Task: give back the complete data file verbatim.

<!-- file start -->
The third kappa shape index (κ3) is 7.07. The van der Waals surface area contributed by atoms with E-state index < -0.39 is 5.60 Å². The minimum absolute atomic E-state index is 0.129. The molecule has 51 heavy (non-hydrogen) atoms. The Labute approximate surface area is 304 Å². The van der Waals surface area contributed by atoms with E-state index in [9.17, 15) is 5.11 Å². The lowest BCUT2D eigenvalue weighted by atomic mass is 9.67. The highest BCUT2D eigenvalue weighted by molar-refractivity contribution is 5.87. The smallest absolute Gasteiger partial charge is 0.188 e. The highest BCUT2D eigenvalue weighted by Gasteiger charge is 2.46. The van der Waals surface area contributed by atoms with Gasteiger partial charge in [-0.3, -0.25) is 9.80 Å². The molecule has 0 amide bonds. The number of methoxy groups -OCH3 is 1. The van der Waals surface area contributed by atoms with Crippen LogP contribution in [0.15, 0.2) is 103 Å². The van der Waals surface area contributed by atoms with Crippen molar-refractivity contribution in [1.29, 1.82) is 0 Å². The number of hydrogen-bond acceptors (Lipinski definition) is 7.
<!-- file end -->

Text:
The third kappa shape index (κ3) is 7.07. The van der Waals surface area contributed by atoms with E-state index < -0.39 is 5.60 Å². The minimum absolute atomic E-state index is 0.129. The molecule has 51 heavy (non-hydrogen) atoms. The Labute approximate surface area is 304 Å². The van der Waals surface area contributed by atoms with E-state index in [9.17, 15) is 5.11 Å². The lowest BCUT2D eigenvalue weighted by atomic mass is 9.67. The highest BCUT2D eigenvalue weighted by molar-refractivity contribution is 5.87. The smallest absolute Gasteiger partial charge is 0.188 e. The highest BCUT2D eigenvalue weighted by Gasteiger charge is 2.46. The van der Waals surface area contributed by atoms with Gasteiger partial charge in [-0.3, -0.25) is 9.80 Å². The molecule has 0 amide bonds. The number of methoxy groups -OCH3 is 1. The van der Waals surface area contributed by atoms with Crippen LogP contribution in [0.15, 0.2) is 103 Å². The van der Waals surface area contributed by atoms with Crippen molar-refractivity contribution in [1.29, 1.82) is 0 Å². The number of hydrogen-bond acceptors (Lipinski definition) is 7.